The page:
To gain an Outstanding BREEAM rating design teams need to fully embrace sustainability and embed it into their design from the very onset of a project. A research paper by Sweett Group and the BRE in 2016 confirmed the cost uplift for different BREEAM ratings and use types, these can be seen below:
The uplift in costs for Very Good and Excellent rated buildings is relatively minimal but as expected, the cost significantly increases with an Outstanding rating. This is due to the significant interaction required with the design team and the complex value adding reports that are required.
Less than 1% of UK new non-domestic buildings manage to achieve an Outstanding BREEAM rating and this demonstrates the significant effort required to achieve the rating. Outstanding rated buildings have a chance of achieving a BREEAM award. The winners of these awards are some of the most innovatively sustainable buildings in the UK and the world.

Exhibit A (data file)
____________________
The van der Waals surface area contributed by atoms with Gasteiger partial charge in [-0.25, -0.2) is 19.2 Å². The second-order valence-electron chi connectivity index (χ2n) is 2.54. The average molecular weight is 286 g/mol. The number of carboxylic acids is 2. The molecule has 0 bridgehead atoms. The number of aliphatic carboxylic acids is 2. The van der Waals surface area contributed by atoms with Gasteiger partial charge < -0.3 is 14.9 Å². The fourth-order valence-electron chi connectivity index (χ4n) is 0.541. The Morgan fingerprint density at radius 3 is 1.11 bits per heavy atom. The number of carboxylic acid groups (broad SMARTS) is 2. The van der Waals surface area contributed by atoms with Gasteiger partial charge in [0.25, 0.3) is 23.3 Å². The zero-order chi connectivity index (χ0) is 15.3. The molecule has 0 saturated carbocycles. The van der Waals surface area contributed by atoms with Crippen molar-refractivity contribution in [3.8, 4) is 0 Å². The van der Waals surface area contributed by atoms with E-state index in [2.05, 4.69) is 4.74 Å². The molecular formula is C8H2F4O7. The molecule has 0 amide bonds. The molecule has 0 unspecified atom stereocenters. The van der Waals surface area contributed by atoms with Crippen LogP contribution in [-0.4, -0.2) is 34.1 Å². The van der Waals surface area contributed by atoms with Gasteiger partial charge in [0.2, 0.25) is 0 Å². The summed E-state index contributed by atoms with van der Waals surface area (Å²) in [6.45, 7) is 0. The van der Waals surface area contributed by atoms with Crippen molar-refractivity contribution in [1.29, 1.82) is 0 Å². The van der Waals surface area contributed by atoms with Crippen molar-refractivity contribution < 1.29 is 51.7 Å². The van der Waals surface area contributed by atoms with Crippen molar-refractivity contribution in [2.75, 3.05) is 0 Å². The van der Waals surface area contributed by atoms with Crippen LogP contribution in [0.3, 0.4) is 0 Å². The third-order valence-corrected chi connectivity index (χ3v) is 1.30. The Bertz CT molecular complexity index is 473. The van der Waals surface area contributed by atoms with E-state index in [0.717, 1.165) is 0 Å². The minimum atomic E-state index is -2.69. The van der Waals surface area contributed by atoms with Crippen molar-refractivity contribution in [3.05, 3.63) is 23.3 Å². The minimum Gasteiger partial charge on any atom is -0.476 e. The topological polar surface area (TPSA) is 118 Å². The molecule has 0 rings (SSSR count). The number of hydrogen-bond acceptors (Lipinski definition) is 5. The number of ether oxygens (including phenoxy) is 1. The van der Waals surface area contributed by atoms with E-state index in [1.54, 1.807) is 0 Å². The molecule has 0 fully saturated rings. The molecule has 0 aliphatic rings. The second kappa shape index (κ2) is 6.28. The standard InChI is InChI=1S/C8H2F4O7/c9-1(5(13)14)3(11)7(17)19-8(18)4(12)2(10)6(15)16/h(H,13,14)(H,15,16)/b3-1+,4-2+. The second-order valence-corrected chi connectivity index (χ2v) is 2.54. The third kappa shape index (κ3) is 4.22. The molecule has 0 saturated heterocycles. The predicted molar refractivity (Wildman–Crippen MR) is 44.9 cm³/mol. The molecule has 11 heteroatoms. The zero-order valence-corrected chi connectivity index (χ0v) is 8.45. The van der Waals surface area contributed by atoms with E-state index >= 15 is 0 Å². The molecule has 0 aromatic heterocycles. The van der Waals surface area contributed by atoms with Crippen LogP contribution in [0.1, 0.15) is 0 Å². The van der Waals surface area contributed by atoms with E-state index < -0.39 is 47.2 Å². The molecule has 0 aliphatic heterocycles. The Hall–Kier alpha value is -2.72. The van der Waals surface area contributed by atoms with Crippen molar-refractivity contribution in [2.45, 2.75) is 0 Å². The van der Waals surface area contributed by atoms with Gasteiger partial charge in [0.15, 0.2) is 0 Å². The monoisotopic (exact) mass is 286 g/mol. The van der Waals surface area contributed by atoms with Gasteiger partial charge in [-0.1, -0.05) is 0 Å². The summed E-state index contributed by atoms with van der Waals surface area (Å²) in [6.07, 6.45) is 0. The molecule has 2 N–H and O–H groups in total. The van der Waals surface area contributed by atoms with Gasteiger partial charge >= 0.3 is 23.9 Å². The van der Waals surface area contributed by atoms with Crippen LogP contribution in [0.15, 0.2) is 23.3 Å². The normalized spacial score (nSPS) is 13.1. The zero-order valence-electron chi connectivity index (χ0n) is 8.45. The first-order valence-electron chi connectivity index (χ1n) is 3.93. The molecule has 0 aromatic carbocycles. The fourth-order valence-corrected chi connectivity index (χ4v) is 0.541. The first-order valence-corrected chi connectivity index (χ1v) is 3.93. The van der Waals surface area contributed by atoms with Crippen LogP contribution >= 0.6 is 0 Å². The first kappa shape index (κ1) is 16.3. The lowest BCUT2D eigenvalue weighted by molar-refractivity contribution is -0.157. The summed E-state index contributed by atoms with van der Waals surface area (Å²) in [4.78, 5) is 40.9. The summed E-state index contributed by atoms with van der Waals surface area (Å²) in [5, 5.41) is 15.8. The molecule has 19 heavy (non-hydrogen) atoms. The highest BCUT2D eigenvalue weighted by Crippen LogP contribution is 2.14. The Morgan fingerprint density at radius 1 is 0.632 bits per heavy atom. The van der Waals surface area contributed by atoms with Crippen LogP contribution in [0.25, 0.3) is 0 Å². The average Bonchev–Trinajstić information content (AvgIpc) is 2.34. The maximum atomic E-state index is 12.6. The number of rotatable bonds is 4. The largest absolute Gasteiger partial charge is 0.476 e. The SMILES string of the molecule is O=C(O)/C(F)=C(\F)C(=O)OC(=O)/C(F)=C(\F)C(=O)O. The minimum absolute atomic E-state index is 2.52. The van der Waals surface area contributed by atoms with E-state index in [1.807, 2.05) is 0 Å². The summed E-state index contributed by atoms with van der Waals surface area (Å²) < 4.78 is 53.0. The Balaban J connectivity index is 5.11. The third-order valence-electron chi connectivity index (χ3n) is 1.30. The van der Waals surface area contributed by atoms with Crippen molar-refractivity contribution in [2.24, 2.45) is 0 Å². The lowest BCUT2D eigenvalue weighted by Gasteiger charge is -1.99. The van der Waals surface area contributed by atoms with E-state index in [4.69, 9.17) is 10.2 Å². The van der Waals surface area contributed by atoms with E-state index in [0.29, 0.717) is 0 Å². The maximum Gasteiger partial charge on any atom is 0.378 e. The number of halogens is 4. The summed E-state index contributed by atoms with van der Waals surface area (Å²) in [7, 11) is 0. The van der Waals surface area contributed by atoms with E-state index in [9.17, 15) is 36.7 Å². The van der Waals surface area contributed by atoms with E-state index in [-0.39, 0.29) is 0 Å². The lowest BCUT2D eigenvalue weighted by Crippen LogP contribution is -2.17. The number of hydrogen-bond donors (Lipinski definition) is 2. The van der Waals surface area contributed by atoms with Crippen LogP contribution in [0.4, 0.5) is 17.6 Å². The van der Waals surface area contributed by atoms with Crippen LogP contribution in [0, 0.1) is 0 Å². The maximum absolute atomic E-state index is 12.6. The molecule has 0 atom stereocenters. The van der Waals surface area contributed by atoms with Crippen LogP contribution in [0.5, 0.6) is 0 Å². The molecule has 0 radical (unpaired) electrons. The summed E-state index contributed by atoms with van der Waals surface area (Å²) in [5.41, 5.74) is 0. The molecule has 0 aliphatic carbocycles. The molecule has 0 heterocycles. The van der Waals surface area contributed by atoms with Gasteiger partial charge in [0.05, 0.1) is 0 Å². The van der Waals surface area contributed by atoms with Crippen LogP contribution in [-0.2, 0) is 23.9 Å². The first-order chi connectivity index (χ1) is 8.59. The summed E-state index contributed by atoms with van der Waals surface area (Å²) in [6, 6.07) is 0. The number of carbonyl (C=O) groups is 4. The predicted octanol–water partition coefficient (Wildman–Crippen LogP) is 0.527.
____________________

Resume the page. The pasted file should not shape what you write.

The lifecycle benefits of adopting BREEAM have begun to be quantified; recent research papers by the World Green Building Council (WGBC) have noted that BREEAM certified office buildings in London from 2000 to 2009 achieved a 21% premium on transaction prices and an 18% premium on rents. The higher the rating, the higher the premium on rents.
In addition to this, WGBC have concluded that buildings with better views out can increase memory by up to 25%, with workers being 18-23% more productive in offices that have good daylight and allow occupant control of ventilation, lighting and temperature; all features that BREEAM awards credit for.
The BREEAM Outstanding rating was introduced in 2008 to recognise a new standard of sustainability for exemplary developments. A score of 85% or above must be obtained to achieve Outstanding, compared to 70% for an Excellent rating. There are also higher minimum standards under Outstanding – for example 8 out of the 15 available credits for reducing CO2 emissions must be achieved, compared to the 5 required for an Excellent rating.